A Day in the Life of an Artist

Artist Scott Clendaniel working in his studio

People often ask my wife and me what we do all day, because we both work at home on our art business.  I work as an artist full time, and my wife, Maria, is the business and marketing manager.  She also spends about an hour every morning trading stocks.

We wake up around 6 AM, excited to start the day.  First thing every morning is Coffee Time, during which we spend an hour reading the news, checking e-mail and social media, and perusing Craigslist ads while we drink espresso and smoothies.

After Coffee Time I take care of any graphic design work on the iMac, while Maria manages her stock portfolio on the PC laptop.  One of the facets of our art business is being distributors for a custom stickers manufacturer, so some days I prepare bid requests for stickers at this time.  When I am done with graphics/stickers work, I change into my painting clothes and head into my studio.  I check my paint palette to see if the paint is too old, and if it is, I mix a new palette.  While I’m working in the studio I listen to the radio, music, books on tape, or Russian language learning CD’s.  I work for about 90-minute stretches, and take 15-30 minute breaks in between.  Around 9:30 AM, when the sun finally rises, both of us stop working to take time for our health.  We stretch, do push-ups and go jogging.  This takes about an hour and a half.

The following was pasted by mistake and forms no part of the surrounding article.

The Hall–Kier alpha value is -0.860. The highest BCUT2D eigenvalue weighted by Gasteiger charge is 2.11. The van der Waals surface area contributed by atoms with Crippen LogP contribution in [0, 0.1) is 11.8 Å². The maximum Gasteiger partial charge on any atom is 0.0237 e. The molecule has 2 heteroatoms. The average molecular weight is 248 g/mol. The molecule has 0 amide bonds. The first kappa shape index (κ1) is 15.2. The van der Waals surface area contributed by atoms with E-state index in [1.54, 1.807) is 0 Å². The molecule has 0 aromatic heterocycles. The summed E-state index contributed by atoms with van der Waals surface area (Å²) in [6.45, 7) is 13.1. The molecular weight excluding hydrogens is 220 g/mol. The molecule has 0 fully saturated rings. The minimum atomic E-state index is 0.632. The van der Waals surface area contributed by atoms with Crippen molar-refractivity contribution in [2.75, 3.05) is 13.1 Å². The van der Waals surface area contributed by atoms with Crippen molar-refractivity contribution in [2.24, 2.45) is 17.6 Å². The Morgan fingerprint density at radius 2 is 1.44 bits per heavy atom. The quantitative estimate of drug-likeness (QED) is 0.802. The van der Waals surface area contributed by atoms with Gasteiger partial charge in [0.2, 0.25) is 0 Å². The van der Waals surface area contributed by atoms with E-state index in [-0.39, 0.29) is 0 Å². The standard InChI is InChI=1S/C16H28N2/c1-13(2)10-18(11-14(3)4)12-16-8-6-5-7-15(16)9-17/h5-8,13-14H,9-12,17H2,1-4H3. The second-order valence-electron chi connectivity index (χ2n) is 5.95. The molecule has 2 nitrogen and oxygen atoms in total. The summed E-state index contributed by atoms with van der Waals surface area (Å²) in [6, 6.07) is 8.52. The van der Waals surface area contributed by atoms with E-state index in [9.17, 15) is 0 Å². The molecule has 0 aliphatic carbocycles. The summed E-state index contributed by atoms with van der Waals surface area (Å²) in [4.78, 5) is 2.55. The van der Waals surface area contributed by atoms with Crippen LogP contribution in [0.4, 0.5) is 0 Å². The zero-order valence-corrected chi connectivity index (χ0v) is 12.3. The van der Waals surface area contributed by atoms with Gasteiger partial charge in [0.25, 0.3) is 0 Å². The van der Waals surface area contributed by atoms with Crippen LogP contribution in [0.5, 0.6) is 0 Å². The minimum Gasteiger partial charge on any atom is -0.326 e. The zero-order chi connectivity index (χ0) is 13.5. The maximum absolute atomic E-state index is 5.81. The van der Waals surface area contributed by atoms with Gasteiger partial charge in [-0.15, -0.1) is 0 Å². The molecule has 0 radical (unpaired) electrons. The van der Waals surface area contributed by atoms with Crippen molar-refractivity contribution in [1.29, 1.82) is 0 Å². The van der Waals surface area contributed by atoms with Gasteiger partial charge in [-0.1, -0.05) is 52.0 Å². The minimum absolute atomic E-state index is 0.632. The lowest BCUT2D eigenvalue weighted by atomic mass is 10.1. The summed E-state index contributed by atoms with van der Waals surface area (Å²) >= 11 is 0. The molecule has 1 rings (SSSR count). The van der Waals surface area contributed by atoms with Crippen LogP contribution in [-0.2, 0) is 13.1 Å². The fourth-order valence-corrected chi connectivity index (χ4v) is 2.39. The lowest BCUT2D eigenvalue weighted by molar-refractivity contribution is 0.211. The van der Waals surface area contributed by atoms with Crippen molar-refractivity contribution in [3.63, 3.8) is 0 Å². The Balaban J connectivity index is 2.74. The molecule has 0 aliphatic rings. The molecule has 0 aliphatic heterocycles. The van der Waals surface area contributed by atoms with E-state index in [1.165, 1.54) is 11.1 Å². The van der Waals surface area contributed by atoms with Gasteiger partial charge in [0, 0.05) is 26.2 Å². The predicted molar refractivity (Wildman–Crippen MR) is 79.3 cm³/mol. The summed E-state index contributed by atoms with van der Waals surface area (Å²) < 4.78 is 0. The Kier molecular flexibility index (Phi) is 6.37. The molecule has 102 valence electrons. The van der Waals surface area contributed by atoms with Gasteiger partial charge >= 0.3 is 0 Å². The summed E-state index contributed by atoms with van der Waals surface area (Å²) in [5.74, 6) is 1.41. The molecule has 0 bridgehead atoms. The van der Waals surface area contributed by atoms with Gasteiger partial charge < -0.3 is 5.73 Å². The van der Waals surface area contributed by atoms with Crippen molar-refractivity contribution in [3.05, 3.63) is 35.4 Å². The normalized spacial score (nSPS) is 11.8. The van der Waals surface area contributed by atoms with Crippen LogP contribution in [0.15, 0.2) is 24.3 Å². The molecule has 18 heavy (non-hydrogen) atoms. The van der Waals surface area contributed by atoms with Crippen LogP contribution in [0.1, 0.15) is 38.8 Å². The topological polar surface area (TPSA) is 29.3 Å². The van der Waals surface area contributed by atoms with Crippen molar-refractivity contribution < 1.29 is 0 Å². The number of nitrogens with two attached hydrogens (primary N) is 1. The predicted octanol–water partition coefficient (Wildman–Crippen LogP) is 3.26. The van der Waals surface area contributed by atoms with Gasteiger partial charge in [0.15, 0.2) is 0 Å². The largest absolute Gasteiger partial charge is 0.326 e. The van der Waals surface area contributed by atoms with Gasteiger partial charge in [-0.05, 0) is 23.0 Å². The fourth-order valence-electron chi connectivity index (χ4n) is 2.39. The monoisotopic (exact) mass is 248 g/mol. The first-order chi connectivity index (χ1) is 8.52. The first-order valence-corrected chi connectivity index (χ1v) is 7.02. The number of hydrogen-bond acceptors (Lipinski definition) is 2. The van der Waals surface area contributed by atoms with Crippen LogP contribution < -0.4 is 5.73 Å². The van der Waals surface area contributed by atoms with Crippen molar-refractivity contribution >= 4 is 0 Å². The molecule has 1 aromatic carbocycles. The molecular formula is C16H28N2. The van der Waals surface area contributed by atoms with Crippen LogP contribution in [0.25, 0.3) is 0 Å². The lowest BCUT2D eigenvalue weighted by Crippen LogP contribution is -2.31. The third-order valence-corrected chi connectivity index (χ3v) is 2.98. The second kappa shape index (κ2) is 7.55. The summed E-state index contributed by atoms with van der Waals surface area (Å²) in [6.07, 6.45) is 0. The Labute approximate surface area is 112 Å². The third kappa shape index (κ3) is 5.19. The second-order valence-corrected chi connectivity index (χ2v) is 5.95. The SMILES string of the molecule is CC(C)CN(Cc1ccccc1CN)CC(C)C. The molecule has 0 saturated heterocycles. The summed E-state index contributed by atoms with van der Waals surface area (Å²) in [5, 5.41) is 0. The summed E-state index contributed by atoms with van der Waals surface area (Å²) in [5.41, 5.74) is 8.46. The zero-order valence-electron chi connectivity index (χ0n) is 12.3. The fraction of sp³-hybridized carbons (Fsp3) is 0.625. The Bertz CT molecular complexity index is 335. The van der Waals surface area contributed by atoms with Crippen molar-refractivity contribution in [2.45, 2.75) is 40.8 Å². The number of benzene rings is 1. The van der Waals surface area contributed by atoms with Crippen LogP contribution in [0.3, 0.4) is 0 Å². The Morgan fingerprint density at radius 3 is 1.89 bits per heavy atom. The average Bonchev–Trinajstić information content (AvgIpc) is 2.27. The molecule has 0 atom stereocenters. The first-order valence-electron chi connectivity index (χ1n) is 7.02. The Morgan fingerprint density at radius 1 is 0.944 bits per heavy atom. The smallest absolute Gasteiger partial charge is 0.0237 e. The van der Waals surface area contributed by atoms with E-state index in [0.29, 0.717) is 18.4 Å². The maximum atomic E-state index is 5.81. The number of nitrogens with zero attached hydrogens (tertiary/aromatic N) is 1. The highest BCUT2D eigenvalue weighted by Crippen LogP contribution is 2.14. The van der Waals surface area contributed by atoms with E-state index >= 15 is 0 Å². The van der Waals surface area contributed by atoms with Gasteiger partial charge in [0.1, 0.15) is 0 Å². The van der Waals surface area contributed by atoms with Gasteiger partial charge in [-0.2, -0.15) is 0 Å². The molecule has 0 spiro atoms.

After lunch, I return to the studio and work for a couple 90-minute sessions.  I try not to rush, so usually I only complete part of a painting, but on days when I’m on fire, I can start and finish a couple small paintings.  While I’m painting in the studio, Maria works on the computer in the living room.  She searches for companies that license art and contacts them if she thinks my art is a good fit.  She also manages my Etsy shop, and my website, contacts bloggers asking them to feature my art, and follows up about potential art sales.  

During my 15-30 minute breaks from painting in the studio I make phone calls to patrons, and reply to e-mails.  Other tasks include photographing my work, checking on my paintings and prints at galleries and shops, packaging and shipping art work, and shopping for supplies.

We stop working around 5 PM, unless I have an art opening, in which case, our work day is much longer because we usually have to hang the art in the evenings, and art openings the next day last until about 9 PM.  We rarely take a whole day off, and try to keep our schedule flexible so we can take advantage of fun opportunities.  Everyday I go to bed feeling satisfied about my work.

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